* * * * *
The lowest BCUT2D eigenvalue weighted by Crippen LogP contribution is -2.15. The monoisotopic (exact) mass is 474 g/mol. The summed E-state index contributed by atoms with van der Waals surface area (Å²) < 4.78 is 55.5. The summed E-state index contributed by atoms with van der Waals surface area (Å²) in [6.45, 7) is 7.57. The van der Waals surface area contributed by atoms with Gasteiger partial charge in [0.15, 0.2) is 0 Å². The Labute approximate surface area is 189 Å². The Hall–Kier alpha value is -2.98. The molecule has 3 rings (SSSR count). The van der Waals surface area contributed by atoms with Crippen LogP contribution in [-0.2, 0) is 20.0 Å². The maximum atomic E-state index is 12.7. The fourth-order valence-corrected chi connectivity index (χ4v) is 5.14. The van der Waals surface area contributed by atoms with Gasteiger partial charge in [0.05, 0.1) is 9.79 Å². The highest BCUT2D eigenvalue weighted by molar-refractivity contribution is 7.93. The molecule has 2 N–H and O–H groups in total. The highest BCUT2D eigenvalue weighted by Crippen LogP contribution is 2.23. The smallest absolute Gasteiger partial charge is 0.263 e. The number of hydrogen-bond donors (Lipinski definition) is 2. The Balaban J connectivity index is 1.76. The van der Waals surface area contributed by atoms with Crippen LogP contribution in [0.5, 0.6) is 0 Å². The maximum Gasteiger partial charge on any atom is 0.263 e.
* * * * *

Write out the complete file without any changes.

The lowest BCUT2D eigenvalue weighted by Crippen LogP contribution is -2.15. The monoisotopic (exact) mass is 474 g/mol. The summed E-state index contributed by atoms with van der Waals surface area (Å²) < 4.78 is 55.5. The summed E-state index contributed by atoms with van der Waals surface area (Å²) in [6.45, 7) is 7.57. The van der Waals surface area contributed by atoms with Gasteiger partial charge in [0.15, 0.2) is 0 Å². The Labute approximate surface area is 189 Å². The Hall–Kier alpha value is -2.98. The molecule has 3 rings (SSSR count). The van der Waals surface area contributed by atoms with Crippen LogP contribution in [-0.2, 0) is 20.0 Å². The maximum atomic E-state index is 12.7. The fourth-order valence-corrected chi connectivity index (χ4v) is 5.14. The van der Waals surface area contributed by atoms with Gasteiger partial charge in [0.05, 0.1) is 9.79 Å². The highest BCUT2D eigenvalue weighted by molar-refractivity contribution is 7.93. The molecule has 2 N–H and O–H groups in total. The highest BCUT2D eigenvalue weighted by Crippen LogP contribution is 2.23. The smallest absolute Gasteiger partial charge is 0.263 e. The number of hydrogen-bond donors (Lipinski definition) is 2. The Balaban J connectivity index is 1.76. The van der Waals surface area contributed by atoms with Crippen LogP contribution in [0.5, 0.6) is 0 Å². The maximum Gasteiger partial charge on any atom is 0.263 e.